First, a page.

“Why heavy weather makes you fat” is the headline in The Daily Telegraph , which goes on to suggest that the “grey British weather” may be one reason why dieters struggle to shed a few pounds. Scientists have found that people who are overweight have lower levels of vitamin D in their blood, and that this interferes with normal appetite control.
The report is based on a study which looked at the relationship between levels of vitamin D in the blood and bone health, sun exposure, dietary intake and being overweight in postmenopausal women. One of the study’s findings was an association between a raised body mass index and low vitamin D levels. However, the design of the study means it is impossible to conclude that one causes the other. For the moment, any justification for increasing vitamin D levels should be based on proven improvements in bone health, rather than “yet to be proven” benefits in reducing rates of obesity.
Dr Helen Macdonald and colleagues from the University of Aberdeen and the Royal Liverpool University Hospital carried out this study. Funding was provided by Grampian Osteoporosis Trust and the UK Food Standards Agency. It was published in the peer-reviewed medical journal: Bone .
This cross-sectional study enrolled women from Aberdeen who were also participating in a larger prospective study – the Aberdeen Prospective Osteoporosis Screening Study. Some 3,113 postmenopausal women who provided blood samples were included in the analysis. As part of the larger study, the women completed dietary questionnaires, including one that specifically assessed the quantity of vitamin D being ingested. Other questionnaires were used to determine the amount of physical activity the women performed, their frequency of exposure to sunlight (classed as seldom, occasionally or often), which parts of the body were usually exposed, sunlight intensity (which depended on latitude in Aberdeen), and the time spent abroad.
Of the women, 2,402 completed the questions about sunlight. Other details about the women were available from their participation in the larger study, including bone mineral density and the concentration of vitamin D in the blood. Most of the women were assessed between 1998 and 1999.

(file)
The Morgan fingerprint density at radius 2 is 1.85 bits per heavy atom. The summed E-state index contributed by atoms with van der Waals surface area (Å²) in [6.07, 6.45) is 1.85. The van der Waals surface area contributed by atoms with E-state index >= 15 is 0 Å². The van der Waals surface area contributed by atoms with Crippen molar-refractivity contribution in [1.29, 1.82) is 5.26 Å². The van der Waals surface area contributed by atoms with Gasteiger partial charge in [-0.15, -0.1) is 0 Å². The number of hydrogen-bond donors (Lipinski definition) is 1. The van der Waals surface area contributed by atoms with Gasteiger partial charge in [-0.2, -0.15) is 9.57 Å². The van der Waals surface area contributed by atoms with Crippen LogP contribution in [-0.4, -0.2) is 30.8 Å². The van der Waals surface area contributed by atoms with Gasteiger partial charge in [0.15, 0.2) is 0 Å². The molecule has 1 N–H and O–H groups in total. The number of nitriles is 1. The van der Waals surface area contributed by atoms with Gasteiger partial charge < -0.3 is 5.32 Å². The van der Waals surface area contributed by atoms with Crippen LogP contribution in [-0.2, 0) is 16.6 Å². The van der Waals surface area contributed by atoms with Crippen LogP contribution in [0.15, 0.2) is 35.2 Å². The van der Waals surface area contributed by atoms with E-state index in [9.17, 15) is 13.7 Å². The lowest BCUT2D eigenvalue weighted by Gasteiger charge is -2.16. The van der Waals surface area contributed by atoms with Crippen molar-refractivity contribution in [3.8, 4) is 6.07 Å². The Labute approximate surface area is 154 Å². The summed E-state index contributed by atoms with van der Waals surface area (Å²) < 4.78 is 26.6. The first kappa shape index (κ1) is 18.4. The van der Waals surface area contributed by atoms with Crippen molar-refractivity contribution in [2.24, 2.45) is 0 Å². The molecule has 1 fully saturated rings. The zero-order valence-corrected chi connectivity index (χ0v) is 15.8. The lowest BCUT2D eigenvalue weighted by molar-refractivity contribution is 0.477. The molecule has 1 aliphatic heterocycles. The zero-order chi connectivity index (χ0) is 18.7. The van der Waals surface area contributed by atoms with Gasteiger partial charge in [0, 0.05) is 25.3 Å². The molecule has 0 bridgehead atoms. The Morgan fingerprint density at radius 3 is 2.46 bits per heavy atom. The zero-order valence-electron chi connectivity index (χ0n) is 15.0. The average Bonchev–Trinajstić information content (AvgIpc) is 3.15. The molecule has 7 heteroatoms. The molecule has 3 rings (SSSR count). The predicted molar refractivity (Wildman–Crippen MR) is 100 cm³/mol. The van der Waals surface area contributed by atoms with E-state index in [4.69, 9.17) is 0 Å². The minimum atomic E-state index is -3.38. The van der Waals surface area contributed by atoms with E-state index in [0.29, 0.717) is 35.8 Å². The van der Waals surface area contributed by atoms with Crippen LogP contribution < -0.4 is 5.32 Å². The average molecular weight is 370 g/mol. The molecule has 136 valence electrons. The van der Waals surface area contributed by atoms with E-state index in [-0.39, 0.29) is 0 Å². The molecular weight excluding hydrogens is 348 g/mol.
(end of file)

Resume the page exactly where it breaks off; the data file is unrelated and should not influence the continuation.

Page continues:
The researchers determined the vitamin D intake of the women by assessing the dietary contribution of different foodstuffs. The researchers also compared the vitamin D concentrations between women who had taken holidays abroad or in the south of England with women who hadn’t. To analyse the link between exposure to sunlight and other characteristics, the researchers first determined whether the season had an effect on vitamin D levels, and whether there was a link between the amount of vitamin D in the blood and bone health. They took into account other factors that may have influenced this relationship, including age, height, weight, physical activity and socioeconomic status. The researchers also compared people who had the highest levels of vitamin D in the blood with those who had the lowest.
The participants were divided into five groups according to their body mass index (BMI), with each group containing 20% of the participants (quintiles). Researchers then compared those in the highest BMI quintile (those in the top 20%) with those in the bottom 20% to see if there was any difference in their levels of vitamin D.
The researchers found that average vitamin D levels were highest in autumn and lowest in spring. Exposure to sunshine played a significant part in the difference in levels during summer and autumn, while in winter and spring vitamin D from food sources (excluding supplements) was more important. In all seasons, the link between total vitamin D intake (including supplements) and levels of vitamin D in the blood, was significant. In addition, those with high levels of vitamin D had better bone health.
When they compared people with the highest levels of vitamin D with those who had the lowest levels, the researchers found that people in the high concentration group were more likely to holiday abroad, have high sun exposure (including sunbed use), higher socioeconomic status and were less likely to smoke.
When the researchers looked at BMI, women in the highest BMI quintile had the lowest levels of vitamin D in the blood. This relationship was significant even after adjusting for age, physical activity, smoking, use of HRT and socioeconomic status.
The researchers conclude that dietary intake of vitamin D contributes to vitamin D status throughout the year in postmenopausal women living at a high latitude (57°N). They say that more research is needed to establish what concentration of vitamin D in the blood is required for “optimal health”. The main conclusion from their study is that dietary intake appears to “attenuate the seasonal variation of vitamin D…in postmenopausal women at northerly latitudes”.
For the moment, any justification for increasing vitamin D levels (by supplementation or sunlight) should be based on proven improvements in bone health, rather than “yet to be proven” benefits in reducing rates of obesity.